- Importance of Repeating Same Tasks — 41% responded “Very important.”
- Coordinate or Lead Others — 31% responded “Fairly important.”
- Level of Competition — 31% responded “Highly competitive.”
- Spend Time Making Repetitive Motions — 32% responded “More than half the time.”
- Consequence of Error — 28% responded “Very serious.”
|Title||Job Zone Four: Considerable Preparation Needed|
|Education||Most of these occupations require a four-year bachelor's degree, but some do not.|
|Related Experience||A considerable amount of work-related skill, knowledge, or experience is needed for these occupations. For example, an accountant must complete four years of college and work for several years in accounting to be considered qualified.|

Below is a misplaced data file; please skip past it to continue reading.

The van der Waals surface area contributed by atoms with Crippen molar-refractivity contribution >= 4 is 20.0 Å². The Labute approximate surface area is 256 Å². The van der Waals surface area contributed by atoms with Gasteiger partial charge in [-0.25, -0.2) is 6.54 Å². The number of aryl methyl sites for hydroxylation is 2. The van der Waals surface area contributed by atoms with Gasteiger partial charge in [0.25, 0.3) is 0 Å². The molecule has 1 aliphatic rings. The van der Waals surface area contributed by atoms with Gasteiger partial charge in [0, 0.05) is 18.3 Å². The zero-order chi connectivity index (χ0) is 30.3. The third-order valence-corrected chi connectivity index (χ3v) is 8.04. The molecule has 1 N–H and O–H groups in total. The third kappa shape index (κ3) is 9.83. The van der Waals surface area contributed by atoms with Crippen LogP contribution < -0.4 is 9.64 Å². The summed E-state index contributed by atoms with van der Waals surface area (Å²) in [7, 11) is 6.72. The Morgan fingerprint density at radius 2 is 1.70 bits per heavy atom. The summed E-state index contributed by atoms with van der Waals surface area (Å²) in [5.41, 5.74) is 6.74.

|Job Training||Employees in these occupations usually need several years of work-related experience, on-the-job training, and/or vocational training.|
|Job Zone Examples||Many of these occupations involve coordinating, supervising, managing, or training others. Examples include accountants, sales managers, database administrators, graphic designers, chemists, art directors, and cost estimators.|
|SVP Range||(7.0 to < 8.0)|
Interest code: ICE
- Investigative — Investigative occupations frequently involve working with ideas, and require an extensive amount of thinking. These occupations can involve searching for facts and figuring out problems mentally.